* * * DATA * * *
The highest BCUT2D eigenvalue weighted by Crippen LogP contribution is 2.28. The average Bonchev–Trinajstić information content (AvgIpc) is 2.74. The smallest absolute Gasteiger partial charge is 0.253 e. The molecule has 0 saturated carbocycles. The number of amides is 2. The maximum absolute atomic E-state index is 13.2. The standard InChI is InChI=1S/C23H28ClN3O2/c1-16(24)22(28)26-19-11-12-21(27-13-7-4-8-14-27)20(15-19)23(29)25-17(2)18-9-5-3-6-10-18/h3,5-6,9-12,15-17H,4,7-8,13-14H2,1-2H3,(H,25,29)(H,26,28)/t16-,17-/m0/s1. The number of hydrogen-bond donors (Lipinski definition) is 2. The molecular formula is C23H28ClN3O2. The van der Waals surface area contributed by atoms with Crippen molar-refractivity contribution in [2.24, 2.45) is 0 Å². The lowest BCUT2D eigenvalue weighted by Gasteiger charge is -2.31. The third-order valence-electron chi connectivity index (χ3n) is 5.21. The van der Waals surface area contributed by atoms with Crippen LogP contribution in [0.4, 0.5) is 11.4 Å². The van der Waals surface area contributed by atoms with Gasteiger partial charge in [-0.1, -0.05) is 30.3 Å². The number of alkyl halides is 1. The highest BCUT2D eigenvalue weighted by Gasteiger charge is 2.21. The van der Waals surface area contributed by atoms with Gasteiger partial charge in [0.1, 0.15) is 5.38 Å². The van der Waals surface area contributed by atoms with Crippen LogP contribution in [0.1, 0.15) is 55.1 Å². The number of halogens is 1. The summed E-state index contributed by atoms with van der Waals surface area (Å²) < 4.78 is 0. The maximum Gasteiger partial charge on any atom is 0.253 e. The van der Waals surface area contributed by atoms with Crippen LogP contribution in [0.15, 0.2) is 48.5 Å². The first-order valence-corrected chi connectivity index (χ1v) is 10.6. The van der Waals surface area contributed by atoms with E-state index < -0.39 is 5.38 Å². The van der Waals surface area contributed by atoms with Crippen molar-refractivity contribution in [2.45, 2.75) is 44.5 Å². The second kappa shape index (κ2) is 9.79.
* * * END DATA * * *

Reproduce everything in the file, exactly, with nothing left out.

The highest BCUT2D eigenvalue weighted by Crippen LogP contribution is 2.28. The average Bonchev–Trinajstić information content (AvgIpc) is 2.74. The smallest absolute Gasteiger partial charge is 0.253 e. The molecule has 0 saturated carbocycles. The number of amides is 2. The maximum absolute atomic E-state index is 13.2. The standard InChI is InChI=1S/C23H28ClN3O2/c1-16(24)22(28)26-19-11-12-21(27-13-7-4-8-14-27)20(15-19)23(29)25-17(2)18-9-5-3-6-10-18/h3,5-6,9-12,15-17H,4,7-8,13-14H2,1-2H3,(H,25,29)(H,26,28)/t16-,17-/m0/s1. The number of hydrogen-bond donors (Lipinski definition) is 2. The molecular formula is C23H28ClN3O2. The van der Waals surface area contributed by atoms with Crippen molar-refractivity contribution in [2.24, 2.45) is 0 Å². The lowest BCUT2D eigenvalue weighted by Gasteiger charge is -2.31. The third-order valence-electron chi connectivity index (χ3n) is 5.21. The van der Waals surface area contributed by atoms with Crippen LogP contribution in [0.4, 0.5) is 11.4 Å². The van der Waals surface area contributed by atoms with Gasteiger partial charge in [-0.1, -0.05) is 30.3 Å². The number of alkyl halides is 1. The highest BCUT2D eigenvalue weighted by Gasteiger charge is 2.21. The van der Waals surface area contributed by atoms with Gasteiger partial charge in [0.1, 0.15) is 5.38 Å². The van der Waals surface area contributed by atoms with Crippen LogP contribution in [0.1, 0.15) is 55.1 Å². The number of halogens is 1. The summed E-state index contributed by atoms with van der Waals surface area (Å²) < 4.78 is 0. The maximum Gasteiger partial charge on any atom is 0.253 e. The van der Waals surface area contributed by atoms with Crippen LogP contribution in [0.15, 0.2) is 48.5 Å². The first-order valence-corrected chi connectivity index (χ1v) is 10.6. The van der Waals surface area contributed by atoms with E-state index < -0.39 is 5.38 Å². The van der Waals surface area contributed by atoms with Crippen molar-refractivity contribution in [2.45, 2.75) is 44.5 Å². The second kappa shape index (κ2) is 9.79.